Examination Board: Edexcel

Course Code: 9CH0

Entry Requirements: Grade 6 in two Science GCSEs (combined science or chemistry plus biology or physics) and Grade 6 in Maths at GCSE

Why study Chemistry?

Chemistry is interesting! It is a challenge, but a rewarding one. You will understand a lot about the world from the knowledge you gain during the course. After studying A-Level Chemistry you will pick up a tube of toothpaste, a food packet or a cosmetic and realise you know what all those long names on the ingredient list mean. It helps you answer questions about the world that you never realised you had asked, and helps you notice when news articles are based on fact or if their science just makes no sense. If you enjoy using logical thinking and patterns to make predictions, it is for you. The course is all about understanding, then applying information to new situations.

Chemistry is a well-respected subject that opens doors to many future courses and careers, not just in the sciences. It is a required subject for degree courses in Medicine, Dentistry, Veterinary Science, Chemistry and Chemical Engineering. It is also required for most Biomedical Science, Psychology, Pharmacy and Pharmacology degrees. The range of skills involved in Chemistry mean it is looked upon favourably by employers many other fields including accountancy and law.

What will I study? The A-Level course covers areas of Organic, Inorganic and Physical Chemistry. In Year 12 we initially build on the knowledge you have learned at GCSE with key ideas including electronic structure, moles and rates of reaction being covered in much more depth as well as some new topics including shapes of molecules, periodicity and organic reactions. In Year 13 you will use more complex ideas such as entropy to explain why reactions happen.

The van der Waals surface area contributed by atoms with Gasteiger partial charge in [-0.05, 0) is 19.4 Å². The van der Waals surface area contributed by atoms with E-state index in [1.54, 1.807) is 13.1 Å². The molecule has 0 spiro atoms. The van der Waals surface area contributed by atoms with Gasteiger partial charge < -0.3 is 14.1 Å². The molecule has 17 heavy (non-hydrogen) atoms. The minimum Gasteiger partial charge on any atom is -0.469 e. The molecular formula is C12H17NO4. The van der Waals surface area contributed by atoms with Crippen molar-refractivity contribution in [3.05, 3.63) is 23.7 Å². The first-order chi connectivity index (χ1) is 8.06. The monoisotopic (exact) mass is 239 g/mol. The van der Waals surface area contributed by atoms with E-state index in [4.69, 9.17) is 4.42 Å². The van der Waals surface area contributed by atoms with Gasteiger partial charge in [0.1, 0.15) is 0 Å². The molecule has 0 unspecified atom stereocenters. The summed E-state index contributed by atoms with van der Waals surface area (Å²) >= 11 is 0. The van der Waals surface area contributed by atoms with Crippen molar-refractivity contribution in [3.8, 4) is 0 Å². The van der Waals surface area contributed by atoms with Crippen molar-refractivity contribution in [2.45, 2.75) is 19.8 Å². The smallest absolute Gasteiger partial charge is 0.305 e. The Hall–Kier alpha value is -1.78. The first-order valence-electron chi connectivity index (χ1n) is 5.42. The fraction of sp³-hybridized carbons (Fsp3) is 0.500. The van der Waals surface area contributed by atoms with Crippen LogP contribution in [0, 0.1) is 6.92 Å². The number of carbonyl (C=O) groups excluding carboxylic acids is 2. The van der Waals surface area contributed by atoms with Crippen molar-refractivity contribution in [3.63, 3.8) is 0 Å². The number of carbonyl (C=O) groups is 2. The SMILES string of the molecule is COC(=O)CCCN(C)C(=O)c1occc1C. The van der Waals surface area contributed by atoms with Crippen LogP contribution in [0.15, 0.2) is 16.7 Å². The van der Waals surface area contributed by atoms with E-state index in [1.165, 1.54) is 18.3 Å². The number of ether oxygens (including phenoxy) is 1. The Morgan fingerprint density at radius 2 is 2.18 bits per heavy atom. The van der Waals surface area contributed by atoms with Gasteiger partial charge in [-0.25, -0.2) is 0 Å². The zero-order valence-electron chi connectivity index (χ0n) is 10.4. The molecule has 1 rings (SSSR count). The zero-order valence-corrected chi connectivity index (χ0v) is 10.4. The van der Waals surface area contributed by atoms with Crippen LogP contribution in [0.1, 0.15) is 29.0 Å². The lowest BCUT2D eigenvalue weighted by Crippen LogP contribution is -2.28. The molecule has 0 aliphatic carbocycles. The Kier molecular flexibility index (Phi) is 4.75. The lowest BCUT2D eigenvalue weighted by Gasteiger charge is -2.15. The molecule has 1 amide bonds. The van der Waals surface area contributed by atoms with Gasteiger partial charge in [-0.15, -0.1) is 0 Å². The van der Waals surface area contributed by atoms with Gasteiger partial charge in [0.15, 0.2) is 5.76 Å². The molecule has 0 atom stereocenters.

Some questions you will answer:

  • How does an iceberg float?
  • How does a DNA molecule actually stay together?
  • Why doesn’t a pondskater sink?
  • Why is my desk always messy?
  • Will global warming make the ocean more salty?
  • How can a potato power a clock?
  • What is haemoglobin and how is it able to transport oxygen round the body?

How will I study?

You will be asked to think and challenge your understanding rather than just learn by rote. There is fact learning to do, but students who perform best are those who really engage with the concepts and make the effort to understand what is happening. You will carry out practicals like synthesising asprin. These practicals show you the connection between the chemical theory and its real life application. We often use teamwork and you will develop your research, problem solving, communication and analytical skills.

How will my work be assessed?

There are three written exams at the end of the course. Each is composed of a mixture of multiple choice, short answer and 6-mark questions. The third written exam is based on applying theory to practical situations. You will also gain a certificate of practical competence if you carry out twelve required practicals and complete your lab book to an appropriate standard.

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